The Jamaica Environment Trust (JET) is concerned that major roadwork in Portland was seemingly approved by the National Environment Planning Agency (NEPA) without the conduct of a comprehensive Environmental Impact Assessment (EIA) report or consultation with the wider Jamaican public.
In a statement on Monday (October 11), JET indicated that concerned stakeholders expressed their concerns to Member of Parliament Ann-Marie Vaz, but have received no response.
This segment of the roadwork falls under the South Coast Highway Improvement Project (SCHIP) being implemented by the National Works Agency (NWA).
“JET understands that as far back as 2013, an Environmental Assessment Memorandum (EAM) was done for Segment 1: Port Antonio to Harbour View and Segment 2: Mandeville to Negril. This was submitted as part of an Initial Site Assessment Report. In 2014, an Environmental Report was done for the same segments of roadway. Both documents were never the subject of public consultation and are not in the public domain,” JET intimated.
“No matter how minor, roadworks are generally disruptive, and if not properly assessed, implemented and monitored, can result in significant negative environmental and social impacts on surrounding areas,” the group added.
The environmental watchdog shared images of heavy machinery destroying a hill and nearby forest in San San, a growing community on the outskirts of the parish capital and largest town, Port Antonio.
As Portland begins to feel the impact of urbanisation, many residents wonder if the development so promised will come at the cost of the lush vegetation—and effectively leave the parish without any natural barrier from the growing crisis of climate change.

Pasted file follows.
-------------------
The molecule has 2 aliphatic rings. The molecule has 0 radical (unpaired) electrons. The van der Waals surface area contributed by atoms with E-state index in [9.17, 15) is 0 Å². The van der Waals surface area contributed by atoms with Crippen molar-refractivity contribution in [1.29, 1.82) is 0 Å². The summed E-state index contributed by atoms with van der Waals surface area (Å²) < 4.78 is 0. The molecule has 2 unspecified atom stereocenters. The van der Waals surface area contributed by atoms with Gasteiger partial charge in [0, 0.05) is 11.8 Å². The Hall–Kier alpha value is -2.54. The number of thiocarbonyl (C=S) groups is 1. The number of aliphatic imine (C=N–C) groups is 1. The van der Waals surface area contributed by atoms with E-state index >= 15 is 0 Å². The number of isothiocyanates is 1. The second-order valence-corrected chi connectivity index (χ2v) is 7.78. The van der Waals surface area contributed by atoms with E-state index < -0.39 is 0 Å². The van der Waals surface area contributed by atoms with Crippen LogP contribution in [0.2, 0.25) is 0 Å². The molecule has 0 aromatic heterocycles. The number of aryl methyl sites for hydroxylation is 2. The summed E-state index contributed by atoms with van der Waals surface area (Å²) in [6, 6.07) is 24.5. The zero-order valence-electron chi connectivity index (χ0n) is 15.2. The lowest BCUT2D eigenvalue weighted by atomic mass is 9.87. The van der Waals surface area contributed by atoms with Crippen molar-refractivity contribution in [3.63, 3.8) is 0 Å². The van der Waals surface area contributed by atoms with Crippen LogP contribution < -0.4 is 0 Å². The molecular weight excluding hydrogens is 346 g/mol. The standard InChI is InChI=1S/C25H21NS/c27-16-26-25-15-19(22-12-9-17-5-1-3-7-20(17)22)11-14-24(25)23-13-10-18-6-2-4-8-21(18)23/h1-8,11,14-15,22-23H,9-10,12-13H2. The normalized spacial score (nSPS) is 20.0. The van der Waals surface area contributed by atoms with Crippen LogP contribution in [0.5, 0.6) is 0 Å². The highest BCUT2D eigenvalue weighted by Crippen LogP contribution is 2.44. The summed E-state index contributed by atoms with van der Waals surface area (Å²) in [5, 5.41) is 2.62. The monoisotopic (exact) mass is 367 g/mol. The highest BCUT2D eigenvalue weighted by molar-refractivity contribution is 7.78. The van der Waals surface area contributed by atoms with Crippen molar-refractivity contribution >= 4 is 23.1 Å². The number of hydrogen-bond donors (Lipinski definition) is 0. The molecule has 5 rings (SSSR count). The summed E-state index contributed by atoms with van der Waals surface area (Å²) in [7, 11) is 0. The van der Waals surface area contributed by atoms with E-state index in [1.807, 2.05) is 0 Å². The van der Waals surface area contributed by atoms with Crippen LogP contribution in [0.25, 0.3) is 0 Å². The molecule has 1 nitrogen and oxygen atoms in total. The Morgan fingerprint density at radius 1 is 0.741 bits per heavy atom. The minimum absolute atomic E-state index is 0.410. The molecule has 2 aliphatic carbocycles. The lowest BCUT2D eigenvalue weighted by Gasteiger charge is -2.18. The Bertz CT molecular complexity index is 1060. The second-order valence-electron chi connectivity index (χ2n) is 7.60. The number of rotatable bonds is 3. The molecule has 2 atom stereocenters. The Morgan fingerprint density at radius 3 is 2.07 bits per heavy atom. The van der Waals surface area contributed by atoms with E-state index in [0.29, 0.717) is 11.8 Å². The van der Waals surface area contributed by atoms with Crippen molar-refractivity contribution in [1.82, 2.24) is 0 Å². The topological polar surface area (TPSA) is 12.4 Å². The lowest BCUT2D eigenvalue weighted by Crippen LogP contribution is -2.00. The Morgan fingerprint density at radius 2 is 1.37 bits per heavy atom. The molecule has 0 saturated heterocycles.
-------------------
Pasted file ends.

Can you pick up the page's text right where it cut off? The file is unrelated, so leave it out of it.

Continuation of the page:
In her remarks, CEO of JET, Dr Theresa Rodriguez-Moodie said, “It is important to adequately assess the environmental impacts of all projects, especially infrastructure projects. The findings from these assessments are intended to identify all possible negative environmental and social impacts so that they can be properly mitigated. It is also critical to consult with stakeholders, works should never be allowed to start without this being done.”
The NWA has said that it has an environmental permit from NEPA, but since no EIA was required, JET contended that it was not yet clear what guided this permit being granted or how it is to be monitored.
“Were biodiversity assessments done before work began? What mitigation measures have been required? More importantly, why was the public not consulted? Is there any intention to meet with the Portland Community regarding this project?” JET queried further.
“The Government of Jamaica, through its local and international commitments, [has] indicated the significance of the country’s natural environment. It is, therefore, even more important that projects being implemented by Government agencies be required to demonstrate a higher level of commitment, transparency and protection of the country’s natural resources,” the group continued.